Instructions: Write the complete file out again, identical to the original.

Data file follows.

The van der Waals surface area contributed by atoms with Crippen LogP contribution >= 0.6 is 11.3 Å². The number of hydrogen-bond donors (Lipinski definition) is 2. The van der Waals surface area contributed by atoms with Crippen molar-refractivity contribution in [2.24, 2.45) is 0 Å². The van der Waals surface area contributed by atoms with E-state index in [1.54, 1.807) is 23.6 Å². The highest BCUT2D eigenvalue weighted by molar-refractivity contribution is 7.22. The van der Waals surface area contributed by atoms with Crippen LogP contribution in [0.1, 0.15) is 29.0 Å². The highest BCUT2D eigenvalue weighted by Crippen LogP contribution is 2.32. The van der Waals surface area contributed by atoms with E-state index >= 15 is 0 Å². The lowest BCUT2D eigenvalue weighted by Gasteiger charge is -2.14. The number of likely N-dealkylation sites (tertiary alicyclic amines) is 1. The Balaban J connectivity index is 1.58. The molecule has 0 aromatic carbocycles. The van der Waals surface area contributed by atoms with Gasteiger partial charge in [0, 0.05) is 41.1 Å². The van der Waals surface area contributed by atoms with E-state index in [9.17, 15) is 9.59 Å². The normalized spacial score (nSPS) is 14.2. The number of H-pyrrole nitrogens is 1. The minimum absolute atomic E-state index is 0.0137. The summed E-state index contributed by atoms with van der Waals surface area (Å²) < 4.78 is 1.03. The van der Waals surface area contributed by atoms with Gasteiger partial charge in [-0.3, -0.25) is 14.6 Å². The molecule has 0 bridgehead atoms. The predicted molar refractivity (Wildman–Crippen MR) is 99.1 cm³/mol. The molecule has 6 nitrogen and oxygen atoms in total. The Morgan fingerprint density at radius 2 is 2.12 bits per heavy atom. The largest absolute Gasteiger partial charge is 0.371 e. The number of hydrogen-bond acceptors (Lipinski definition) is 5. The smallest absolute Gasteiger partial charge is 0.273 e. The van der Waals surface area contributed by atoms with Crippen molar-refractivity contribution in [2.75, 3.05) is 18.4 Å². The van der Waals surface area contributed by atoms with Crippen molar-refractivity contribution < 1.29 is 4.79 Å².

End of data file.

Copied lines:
The van der Waals surface area contributed by atoms with Crippen LogP contribution >= 0.6 is 11.3 Å². The number of hydrogen-bond donors (Lipinski definition) is 2. The van der Waals surface area contributed by atoms with Crippen molar-refractivity contribution in [2.24, 2.45) is 0 Å². The van der Waals surface area contributed by atoms with E-state index in [1.54, 1.807) is 23.6 Å². The highest BCUT2D eigenvalue weighted by molar-refractivity contribution is 7.22. The van der Waals surface area contributed by atoms with Crippen LogP contribution in [0.1, 0.15) is 29.0 Å². The highest BCUT2D eigenvalue weighted by Crippen LogP contribution is 2.32. The van der Waals surface area contributed by atoms with E-state index >= 15 is 0 Å². The lowest BCUT2D eigenvalue weighted by Gasteiger charge is -2.14. The number of likely N-dealkylation sites (tertiary alicyclic amines) is 1. The Balaban J connectivity index is 1.58. The molecule has 0 aromatic carbocycles. The van der Waals surface area contributed by atoms with Gasteiger partial charge in [0, 0.05) is 41.1 Å². The van der Waals surface area contributed by atoms with E-state index in [9.17, 15) is 9.59 Å². The normalized spacial score (nSPS) is 14.2. The number of H-pyrrole nitrogens is 1. The minimum absolute atomic E-state index is 0.0137. The summed E-state index contributed by atoms with van der Waals surface area (Å²) < 4.78 is 1.03. The van der Waals surface area contributed by atoms with Gasteiger partial charge in [-0.3, -0.25) is 14.6 Å². The molecule has 0 bridgehead atoms. The predicted molar refractivity (Wildman–Crippen MR) is 99.1 cm³/mol. The molecule has 6 nitrogen and oxygen atoms in total. The Morgan fingerprint density at radius 2 is 2.12 bits per heavy atom. The largest absolute Gasteiger partial charge is 0.371 e. The number of hydrogen-bond acceptors (Lipinski definition) is 5. The smallest absolute Gasteiger partial charge is 0.273 e. The van der Waals surface area contributed by atoms with Crippen molar-refractivity contribution in [2.75, 3.05) is 18.4 Å². The van der Waals surface area contributed by atoms with Crippen molar-refractivity contribution < 1.29 is 4.79 Å².